AN- So I suppose this is technically my 100th story, although it's barely a story, more of just a drabble. I have fallen hard into the Broadchurch fandom and... well, everything hurts.


It was a short run down the hill from the hut to the boat yard. Nothing that he shouldn't have been able to handle.

And yet, as Miller shouted at the suspect from behind a boat, completely bluffing, he knew he wasn't going to be able to keep running. He just didn't count on collapsing after her frantic yells and his increased panic. That was the final straw.

Of course his bloody doctor had to be right, 'do as I say or die', and he couldn't help but wonder if that was true. If he was dying. It certainly felt like it. He'd fallen to the ground yelling out in pain, and if the cause of that didn't kill him, the sheer embarrassment of falling just might. Leaving Miller to defend herself, letting the suspect get away.

And he couldn't really hear her over the sound of his panic, but he knew there was shouting and a call for an ambulance, and mostly he hoped that bloody suspect didn't get away because he chose that moment to fall over and cry out.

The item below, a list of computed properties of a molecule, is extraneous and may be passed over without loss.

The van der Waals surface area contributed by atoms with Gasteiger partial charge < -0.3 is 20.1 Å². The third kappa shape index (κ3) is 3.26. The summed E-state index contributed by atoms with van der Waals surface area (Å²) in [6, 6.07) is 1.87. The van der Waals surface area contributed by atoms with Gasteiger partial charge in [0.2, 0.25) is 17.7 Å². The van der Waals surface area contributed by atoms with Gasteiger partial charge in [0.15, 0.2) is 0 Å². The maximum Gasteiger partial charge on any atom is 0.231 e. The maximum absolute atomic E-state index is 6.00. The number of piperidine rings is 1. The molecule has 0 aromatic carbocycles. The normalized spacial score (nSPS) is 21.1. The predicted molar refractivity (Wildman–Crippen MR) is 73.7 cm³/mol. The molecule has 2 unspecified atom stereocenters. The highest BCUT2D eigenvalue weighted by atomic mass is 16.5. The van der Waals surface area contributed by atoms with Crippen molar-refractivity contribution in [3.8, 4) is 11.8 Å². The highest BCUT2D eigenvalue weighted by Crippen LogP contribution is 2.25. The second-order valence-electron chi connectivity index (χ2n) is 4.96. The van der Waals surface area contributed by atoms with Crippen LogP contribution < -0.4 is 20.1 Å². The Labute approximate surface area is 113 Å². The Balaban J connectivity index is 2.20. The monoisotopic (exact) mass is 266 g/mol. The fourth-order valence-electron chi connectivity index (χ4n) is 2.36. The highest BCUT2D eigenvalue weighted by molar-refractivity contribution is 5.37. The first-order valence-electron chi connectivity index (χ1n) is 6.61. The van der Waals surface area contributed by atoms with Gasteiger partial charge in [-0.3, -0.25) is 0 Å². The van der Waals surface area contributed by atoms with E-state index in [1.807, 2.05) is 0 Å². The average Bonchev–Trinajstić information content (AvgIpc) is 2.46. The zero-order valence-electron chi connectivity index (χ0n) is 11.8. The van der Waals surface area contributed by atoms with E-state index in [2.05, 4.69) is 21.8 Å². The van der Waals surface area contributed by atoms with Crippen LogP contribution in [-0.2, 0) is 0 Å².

Really, his timing couldn't have been worse.

Miller was looking at him and saying things, but he still couldn't hear, couldn't breathe, couldn't think. Well, couldn't think of anything else other than... No, no.

Miller's fingers were around his neck, loosening his tie, unbuttoning his shirt.

Damn there's no way you can keep this from them anymore. Everyone will know. And even if they don't Miller will, and she will not let me work. Because there's going to be a bloody ambulance and they will never listen if you tell them to not take you, and besides, it's not like you can ever form words at the moment, let alone breathe. There will be no claiming you're fine to get out of this one.

You are not going to finish this case. The murderer will walk away. Again.

But he shoved that thought away as it was only panicking him more, which was only making everything worse.

He tried to focus on breathing, nothing else, just thinking about, focusing on, the struggle to get air in and out of his lungs. Nothing else.

And yet, all he could think was that his daughter was going to phone back, and Miller would answer, forced to tell her that her father was dead, or worse yet, in hospital dying.

She'd never forgive him for that. Too sentimental.

And as Miller looked at him with panic as his vision began to fade around the edges, he couldn't help but feel he had let everyone down.

Again.